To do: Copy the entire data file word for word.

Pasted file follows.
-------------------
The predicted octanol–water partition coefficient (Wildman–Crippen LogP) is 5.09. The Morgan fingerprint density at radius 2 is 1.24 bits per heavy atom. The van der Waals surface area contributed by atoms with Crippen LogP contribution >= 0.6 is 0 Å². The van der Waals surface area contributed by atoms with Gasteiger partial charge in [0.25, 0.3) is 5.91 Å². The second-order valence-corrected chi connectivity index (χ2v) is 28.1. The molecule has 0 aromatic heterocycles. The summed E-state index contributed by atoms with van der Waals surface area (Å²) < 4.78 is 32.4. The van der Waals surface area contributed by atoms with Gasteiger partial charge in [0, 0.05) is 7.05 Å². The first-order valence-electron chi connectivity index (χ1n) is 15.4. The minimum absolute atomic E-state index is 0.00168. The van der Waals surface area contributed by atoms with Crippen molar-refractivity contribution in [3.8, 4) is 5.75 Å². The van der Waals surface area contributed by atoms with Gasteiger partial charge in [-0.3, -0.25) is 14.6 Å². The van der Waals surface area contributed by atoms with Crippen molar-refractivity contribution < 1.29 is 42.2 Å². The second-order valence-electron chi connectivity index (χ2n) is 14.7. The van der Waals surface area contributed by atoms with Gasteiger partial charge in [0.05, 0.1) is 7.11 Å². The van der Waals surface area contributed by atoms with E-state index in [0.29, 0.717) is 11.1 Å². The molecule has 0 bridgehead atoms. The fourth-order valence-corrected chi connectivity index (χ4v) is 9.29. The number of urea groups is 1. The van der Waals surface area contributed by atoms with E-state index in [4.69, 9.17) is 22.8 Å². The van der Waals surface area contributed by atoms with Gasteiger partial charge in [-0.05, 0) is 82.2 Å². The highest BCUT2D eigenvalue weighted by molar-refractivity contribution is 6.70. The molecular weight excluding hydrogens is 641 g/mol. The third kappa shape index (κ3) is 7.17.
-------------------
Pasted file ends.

The predicted octanol–water partition coefficient (Wildman–Crippen LogP) is 5.09. The Morgan fingerprint density at radius 2 is 1.24 bits per heavy atom. The van der Waals surface area contributed by atoms with Crippen LogP contribution >= 0.6 is 0 Å². The van der Waals surface area contributed by atoms with Gasteiger partial charge in [0.25, 0.3) is 5.91 Å². The second-order valence-corrected chi connectivity index (χ2v) is 28.1. The molecule has 0 aromatic heterocycles. The summed E-state index contributed by atoms with van der Waals surface area (Å²) < 4.78 is 32.4. The van der Waals surface area contributed by atoms with Gasteiger partial charge in [0, 0.05) is 7.05 Å². The first-order valence-electron chi connectivity index (χ1n) is 15.4. The minimum absolute atomic E-state index is 0.00168. The van der Waals surface area contributed by atoms with Crippen molar-refractivity contribution in [3.8, 4) is 5.75 Å². The van der Waals surface area contributed by atoms with Gasteiger partial charge in [-0.3, -0.25) is 14.6 Å². The van der Waals surface area contributed by atoms with Crippen molar-refractivity contribution < 1.29 is 42.2 Å². The second-order valence-electron chi connectivity index (χ2n) is 14.7. The van der Waals surface area contributed by atoms with Gasteiger partial charge in [0.05, 0.1) is 7.11 Å². The van der Waals surface area contributed by atoms with E-state index in [0.29, 0.717) is 11.1 Å². The molecule has 0 bridgehead atoms. The fourth-order valence-corrected chi connectivity index (χ4v) is 9.29. The number of urea groups is 1. The van der Waals surface area contributed by atoms with E-state index in [4.69, 9.17) is 22.8 Å². The van der Waals surface area contributed by atoms with Gasteiger partial charge in [-0.05, 0) is 82.2 Å². The highest BCUT2D eigenvalue weighted by molar-refractivity contribution is 6.70. The molecular weight excluding hydrogens is 641 g/mol. The third kappa shape index (κ3) is 7.17.